LAHORE - Sitting in the lawn of his house on a sunny day octogenarian Siddique Teja smiles at his luck, which has firmly held his hand to make him see this hi-tech age that has made him feel more connected to his roots.

It was perhaps the most emotional moment of their life when, a few months back, he and his younger brother Majeed Teja saw the glimpses of their native Indian village at social media sites.

Their grandson searched ‘Badbar’ of East Punjab on Facebook, Youtube, Google and other sites, found some old and young people of the area, and with their help, he made this magic happen in the lives of both of the old Tejas.

The villagers witnessed them crying like children while seeing the streets and fields of their birthplace on a cell phone after more than seven decades of the partition, which brought with it one of the greatest human tragedies that have ever happened.

The two brothers live in Darogawala near Jhang and are the only survivors in the entire village to share the stories of migration with the present generations.

All the other fathers and forefathers of the inhabitants of Darogawala – who had migrated in 1947 from Badbar, a village of then Nabha state, are dead now.

Siddique was an intelligent student at Badbar Primary School. He was in 7th grade at a high school of Longowal, a town near Badbar, when he had to leave not only his school and friends but also his home.

He remembers his teachers and friends would call him “Ram Pyari” with love.

The Teja brothers suffered the distress and witnessed the scenes of killings along with other people of their clan during the painful journey from Nabha to Lahore.

After spending months in refugee camps, the entire clan decided to live in the area of Heer and Ranjha (Jhang) as they used to listen and sing the folk tale of love during their stay in Badbar.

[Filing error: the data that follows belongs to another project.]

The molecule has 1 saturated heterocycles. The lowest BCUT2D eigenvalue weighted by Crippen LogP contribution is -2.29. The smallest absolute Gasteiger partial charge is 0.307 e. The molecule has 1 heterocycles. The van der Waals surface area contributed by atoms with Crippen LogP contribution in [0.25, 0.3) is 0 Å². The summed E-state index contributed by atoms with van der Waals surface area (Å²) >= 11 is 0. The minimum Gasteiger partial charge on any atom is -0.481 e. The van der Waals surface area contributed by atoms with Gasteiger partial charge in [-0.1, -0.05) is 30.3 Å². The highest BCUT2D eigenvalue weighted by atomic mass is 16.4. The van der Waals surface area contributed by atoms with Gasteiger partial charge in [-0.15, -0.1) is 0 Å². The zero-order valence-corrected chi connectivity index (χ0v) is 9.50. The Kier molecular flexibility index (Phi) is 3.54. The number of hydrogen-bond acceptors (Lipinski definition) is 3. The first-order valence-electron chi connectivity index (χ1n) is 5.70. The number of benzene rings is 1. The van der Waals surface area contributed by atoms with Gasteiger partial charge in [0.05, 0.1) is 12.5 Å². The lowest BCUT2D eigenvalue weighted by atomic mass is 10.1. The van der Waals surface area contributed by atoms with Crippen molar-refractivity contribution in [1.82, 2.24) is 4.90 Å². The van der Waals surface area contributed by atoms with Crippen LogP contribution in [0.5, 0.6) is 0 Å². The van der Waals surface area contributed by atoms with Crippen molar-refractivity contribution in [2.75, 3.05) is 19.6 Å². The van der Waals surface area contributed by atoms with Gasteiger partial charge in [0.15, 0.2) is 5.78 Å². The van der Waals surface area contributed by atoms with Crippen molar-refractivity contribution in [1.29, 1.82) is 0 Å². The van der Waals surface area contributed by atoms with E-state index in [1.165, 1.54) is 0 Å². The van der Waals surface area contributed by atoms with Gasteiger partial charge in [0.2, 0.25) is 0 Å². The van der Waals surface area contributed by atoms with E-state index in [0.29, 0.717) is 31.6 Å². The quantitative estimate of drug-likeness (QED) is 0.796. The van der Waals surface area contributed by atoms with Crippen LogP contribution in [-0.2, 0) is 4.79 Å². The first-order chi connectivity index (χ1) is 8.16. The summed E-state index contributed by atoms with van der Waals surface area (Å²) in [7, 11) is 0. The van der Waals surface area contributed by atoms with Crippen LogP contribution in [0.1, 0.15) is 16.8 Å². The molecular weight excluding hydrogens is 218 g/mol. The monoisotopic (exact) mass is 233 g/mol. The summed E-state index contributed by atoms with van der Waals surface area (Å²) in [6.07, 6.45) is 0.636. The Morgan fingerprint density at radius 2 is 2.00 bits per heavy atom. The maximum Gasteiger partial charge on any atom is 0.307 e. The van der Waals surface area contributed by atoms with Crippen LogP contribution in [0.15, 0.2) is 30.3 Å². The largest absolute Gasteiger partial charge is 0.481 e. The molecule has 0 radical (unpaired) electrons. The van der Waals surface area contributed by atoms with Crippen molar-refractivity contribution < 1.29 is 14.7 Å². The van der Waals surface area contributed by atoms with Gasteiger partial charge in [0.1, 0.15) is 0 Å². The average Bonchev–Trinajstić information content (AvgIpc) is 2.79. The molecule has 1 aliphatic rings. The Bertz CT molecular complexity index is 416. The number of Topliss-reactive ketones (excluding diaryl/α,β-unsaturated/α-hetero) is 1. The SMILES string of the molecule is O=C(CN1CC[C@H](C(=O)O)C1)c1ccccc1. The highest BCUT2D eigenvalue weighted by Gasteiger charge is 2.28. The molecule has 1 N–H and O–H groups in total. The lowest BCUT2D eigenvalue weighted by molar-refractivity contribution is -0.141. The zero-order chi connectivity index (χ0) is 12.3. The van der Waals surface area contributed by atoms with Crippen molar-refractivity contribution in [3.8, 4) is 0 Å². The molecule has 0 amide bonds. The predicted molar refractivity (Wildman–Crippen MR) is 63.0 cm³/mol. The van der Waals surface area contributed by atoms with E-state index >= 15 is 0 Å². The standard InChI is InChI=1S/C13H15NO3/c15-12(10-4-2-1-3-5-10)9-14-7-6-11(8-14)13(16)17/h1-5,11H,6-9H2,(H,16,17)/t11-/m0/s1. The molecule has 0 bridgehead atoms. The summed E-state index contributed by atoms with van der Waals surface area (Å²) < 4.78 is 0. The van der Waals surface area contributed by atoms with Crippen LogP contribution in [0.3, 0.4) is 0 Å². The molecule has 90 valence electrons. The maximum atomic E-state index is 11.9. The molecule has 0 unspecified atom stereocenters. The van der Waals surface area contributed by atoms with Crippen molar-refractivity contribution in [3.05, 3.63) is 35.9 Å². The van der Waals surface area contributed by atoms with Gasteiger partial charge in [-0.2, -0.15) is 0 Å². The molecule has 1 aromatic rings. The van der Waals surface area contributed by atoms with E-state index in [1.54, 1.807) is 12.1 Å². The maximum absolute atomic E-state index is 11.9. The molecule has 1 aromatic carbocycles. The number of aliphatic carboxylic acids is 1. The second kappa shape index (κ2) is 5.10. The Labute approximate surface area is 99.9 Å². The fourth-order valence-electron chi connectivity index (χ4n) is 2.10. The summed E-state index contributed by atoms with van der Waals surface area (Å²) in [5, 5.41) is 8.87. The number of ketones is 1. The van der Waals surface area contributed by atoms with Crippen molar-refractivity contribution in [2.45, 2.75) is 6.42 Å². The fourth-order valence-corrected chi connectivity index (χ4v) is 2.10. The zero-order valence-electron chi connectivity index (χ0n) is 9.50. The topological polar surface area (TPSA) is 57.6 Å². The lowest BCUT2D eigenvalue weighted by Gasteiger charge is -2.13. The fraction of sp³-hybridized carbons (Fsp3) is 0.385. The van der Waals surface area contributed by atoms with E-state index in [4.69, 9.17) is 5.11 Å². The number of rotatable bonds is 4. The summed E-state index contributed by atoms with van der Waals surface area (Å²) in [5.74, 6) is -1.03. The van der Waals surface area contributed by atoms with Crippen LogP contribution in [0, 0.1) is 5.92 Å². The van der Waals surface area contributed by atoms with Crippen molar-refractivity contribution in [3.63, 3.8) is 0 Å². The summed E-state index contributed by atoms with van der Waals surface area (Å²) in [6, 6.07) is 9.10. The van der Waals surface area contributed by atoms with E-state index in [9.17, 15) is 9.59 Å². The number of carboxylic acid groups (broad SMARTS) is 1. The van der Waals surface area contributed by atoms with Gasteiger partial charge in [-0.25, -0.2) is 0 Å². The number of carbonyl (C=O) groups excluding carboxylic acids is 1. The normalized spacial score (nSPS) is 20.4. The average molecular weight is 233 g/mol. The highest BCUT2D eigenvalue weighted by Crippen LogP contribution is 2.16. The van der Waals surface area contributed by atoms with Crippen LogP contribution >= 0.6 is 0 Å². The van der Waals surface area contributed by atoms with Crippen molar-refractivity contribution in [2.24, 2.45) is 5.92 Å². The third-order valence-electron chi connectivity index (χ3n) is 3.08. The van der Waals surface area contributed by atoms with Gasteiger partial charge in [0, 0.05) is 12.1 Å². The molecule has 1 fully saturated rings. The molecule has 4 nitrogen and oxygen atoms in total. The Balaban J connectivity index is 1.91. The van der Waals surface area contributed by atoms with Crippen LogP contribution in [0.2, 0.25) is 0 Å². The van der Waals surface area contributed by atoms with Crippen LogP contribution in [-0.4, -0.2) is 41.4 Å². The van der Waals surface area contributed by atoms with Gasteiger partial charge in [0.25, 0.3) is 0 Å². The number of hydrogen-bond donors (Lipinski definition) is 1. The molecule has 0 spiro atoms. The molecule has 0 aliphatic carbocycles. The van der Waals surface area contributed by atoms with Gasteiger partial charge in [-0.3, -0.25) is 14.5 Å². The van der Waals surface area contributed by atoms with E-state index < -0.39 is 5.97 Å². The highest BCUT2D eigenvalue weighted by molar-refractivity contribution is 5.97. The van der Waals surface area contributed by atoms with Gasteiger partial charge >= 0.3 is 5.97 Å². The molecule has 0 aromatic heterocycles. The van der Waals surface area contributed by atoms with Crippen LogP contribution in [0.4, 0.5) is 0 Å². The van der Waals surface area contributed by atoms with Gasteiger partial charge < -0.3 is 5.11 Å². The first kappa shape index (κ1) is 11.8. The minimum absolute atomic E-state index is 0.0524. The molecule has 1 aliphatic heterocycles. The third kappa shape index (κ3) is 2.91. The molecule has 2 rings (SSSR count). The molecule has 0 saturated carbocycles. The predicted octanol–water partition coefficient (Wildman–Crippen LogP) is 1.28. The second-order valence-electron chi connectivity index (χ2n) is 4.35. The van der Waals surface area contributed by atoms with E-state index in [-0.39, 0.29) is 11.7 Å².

Another reason of their choosing Darogawala was that the village had the resemblance with Badbar.

After settling in the new area, Siddique and Majeed along with late Fateh Muhammad Numberdar, Ch Sharif Teja, Ch Abdul Kareem Teja, Ch Ali Sher Teja, Ch Ata Muhammad Teja, Umar Din Dhaliwal, Sher Muhammad Dhaliwal and others would sit together and share the memories of their previous homeland.

Jalibee, halwa, shakarpara (sweets) of Badbar, animal trading with Sikhs of Longowal and Kanjhla would still haunt them.

They would recollect their visits to Pharwahi, Sunam, Sangrur, Kheri, Dhanaula, Fatehgarh Chhanna and other areas where their relatives were settled. Back then, they would play Kabbadi and wrestling with their Sikh friends and celebrate Lohri, Besakhi, Eids together without any discrimination.

Siddique remembers how even after around two decades of migration they had the belief that on one day they would return to East Punjab. However, 1965 Indo-Pak war killed their ‘hope’ forever.

All the elders of the village are dead now, taking into their graves the memories of their village and the dream to visit their native land again.

But Siddique and Majeed are fortunate ones who at least were able to see the pictures and videos of their native land through social media.

There are hundreds of pages on Facebook and dozens of channels on Youtube which share the stories of partition of both sides – Charda (East) and Lehnda (West) Punjab.

There are thousands of subscribers of these pages and channels run by individuals of both sides.

This has come as a blessing for many oldies like the Tejas on both side of the border. They comfort their souls by asking their grandchildren to show them their birthplaces on smart phones and laptops.

Channels of Ik Pind Punjab Da, Punjabi lehar, Desi Infotainer, Sanjha Punjab 1947, Muhammad Sarfraz, Muhammad Alamgir, Indus Diaries, Sub Da Punjab, Ek C Punjab and many others are playing a role which the governments of both sides failed to play over the decades.

“Yes! Social media is playing the most important role in bringing people of India and Pakistan close to each other despite the long history of wars and cold relations between the governments of two countries,” said a Punjab University professor of IT department. It is also a great service to the history, he added.

The Teja brothers also heard the news about opening of Kartarpur corridor and were delighted to hear that at least some people would be allowed to cross the border without passports and visas. They however are aware that the dream of visa-free travel between the two countries for everyone won’t realise in their life.

The real name of Darogawla in revenue record of Jhang is Ram Krishan. Ram Pyari of Ram Krishan might not be able to visit Badbar but he is among those lucky ones who at least electronically saw their across-the-border birthplaces after seven decades of partition.